Improving Your SoilSeasonal Articles

No Dig 2013

Rhubarb Kale with January frostI do love a fresh start and the turn from Christmas to January and a New Year always puts a major spring in my step. I have to admit that my garden (in fact any project I’m involved in) always looks fabulous in my minds eye at but can be a little slow to materialise to its full splendour in real life. No matter, that’s what makes a new beginning so great. If we didn’t picture ourselves achieving wonderful things we’d never try anything, right?

2013 is no different but this time I have a little bit of a secret weapon. You’re going to hate me for this but thanks to the correct alignment of the stars and some other chance happenings I have the master vegetable gardener Dermot Carey of Lissadell as my own private gardener and tutor. Happy days! With Dermots help and advice I really will be achieving my dream garden this year and look forward to roaming perfectly productive rows of specimen salads and vibrant vegetables. But why do you care? Well, you may not but I’ll be documenting progress and will try and give you all the benefit of Dermot’s expertise. I’ll be writing a regular blog post of our garden with plenty of photos so hopefully we’ll all learn something along the way.

We’re also featuring an ‘Ask Dermot’ section on the website where you can put your questions to one of the most experienced growers in the country. Dermot also runs courses from time to time, we’ll keep you posted on times and locations of his masterclass workshops.

Jane Powers AuthorI’ll be going ‘No Dig’ as much as possible this year after a long conversation with Author and Sunday Times Gardening Correspondent Jane Powers. Make sure you check out Jane’s blog ‘One Bean Row‘ for a top up on her writing or if you really want to benefit from her wisdom and entertaining style you should get her beautiful book ‘The Living Garden‘. (As usual, it will come as no surprise to learn we stock it….)

Anyway – No Dig – why? Here’s what Jane says:

In a well-managed no-dig (or rarely dug) garden, the soil is alive and active. Its structure is elastic and springy, and more robust than that of a constantly dug soil. Organic matter must be ‘fed’ to it in order to maintain its vigour, especially if you are taking nutrients out of it in the form of food crops. The best way to do this is to place a layer of well rotted manure or garden compost on top, and let the worms dig it in. Within a few weeks or months – depending on their numbers and the time of year – they will plough all the material underground, in a far more efficient and effective manner than can ever be achieved by a man with a spade (or mechanical tiller). Worm populations may be small in some soils, but they increase when you add organic matter.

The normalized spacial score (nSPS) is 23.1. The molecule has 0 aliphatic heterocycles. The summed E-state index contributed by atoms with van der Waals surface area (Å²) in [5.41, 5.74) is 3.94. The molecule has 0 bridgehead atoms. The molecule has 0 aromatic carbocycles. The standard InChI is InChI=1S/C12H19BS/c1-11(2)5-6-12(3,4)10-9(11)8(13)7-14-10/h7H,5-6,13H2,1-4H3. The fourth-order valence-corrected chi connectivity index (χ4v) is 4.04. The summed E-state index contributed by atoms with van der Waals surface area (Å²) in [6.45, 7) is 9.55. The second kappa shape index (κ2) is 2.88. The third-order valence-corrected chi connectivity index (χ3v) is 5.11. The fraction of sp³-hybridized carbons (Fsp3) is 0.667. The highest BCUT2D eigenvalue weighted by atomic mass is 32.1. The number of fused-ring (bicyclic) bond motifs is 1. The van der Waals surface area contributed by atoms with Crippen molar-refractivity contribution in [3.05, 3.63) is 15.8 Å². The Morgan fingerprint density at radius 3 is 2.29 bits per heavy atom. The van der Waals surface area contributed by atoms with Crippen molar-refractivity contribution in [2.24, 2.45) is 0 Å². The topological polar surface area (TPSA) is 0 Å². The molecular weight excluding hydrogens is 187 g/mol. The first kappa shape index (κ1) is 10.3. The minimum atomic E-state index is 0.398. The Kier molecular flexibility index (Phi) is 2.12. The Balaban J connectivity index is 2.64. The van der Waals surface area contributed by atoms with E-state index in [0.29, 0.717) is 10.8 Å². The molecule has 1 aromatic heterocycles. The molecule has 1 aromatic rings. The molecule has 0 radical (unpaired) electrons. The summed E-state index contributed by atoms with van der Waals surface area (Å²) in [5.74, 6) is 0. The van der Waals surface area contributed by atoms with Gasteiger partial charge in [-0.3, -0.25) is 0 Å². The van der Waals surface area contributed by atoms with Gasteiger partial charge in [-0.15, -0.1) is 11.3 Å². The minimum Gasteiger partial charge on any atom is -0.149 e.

Here’s what I get from this:

  1. You don’t have to do much work.
  2. You add compost which will suppress the weeds and cut down on hoeing.
  3. You will increase your beneficial worm population who do the work for you.
  4. You don’t have to do much work.
  5. You don’t have to do much work.

What’s not to like? I’m struggling to find a reason not to do it so – I’m sold. I’ll let you know how it goes.

If you’re itching to plant something now don’t forget you can still plant garlic and rhubarb, two things we highly recommend. I’ve gone into more detail in the ‘What to do in January’ article next if you’d like more information and links to the shop.

Look, have a great Spring and enjoy the new year. The season will come around soon enough when there’s plenty to to in the garden but for now allow yourself to dream. If you’d like one of our new 2013 ‘Vegetable Seed Co.‘ catalogues drop us a line with your address and we’ll send one to you in the post, the full seed selection is available through the link above.

Enjoy your gardens, they’re your own personal paradise.

Andrew & Niall

  1. Helen

    I was wondering (as a complete novice!) how do those crops that need a finely tilled soil, like carrots, fair in a no dig garden? I have just got my first allotment and have been reading that rotavating might not be a good idea for those sites that have problems with certain weeds, so I’m thinking no-dig would be a good option for me.

    1. Andrew

      Hi Helen

      I haven’t actually tried no dig yet myself, this is my first year to give it a go. Jane tells me the soil (especially in raised beds) gets to such a good consistency that root crops will have no problem. Jane uses crass clippings through the year to keep the weeds at bay with heavier applications of compost in the Spring and Autumn which, with the action of the worms, helps to break down and improve the soil. I guess it depends what soil you start with in the first place. I’ll admit it sounds a bit too good to be true – can I get back to you in the Autumn?

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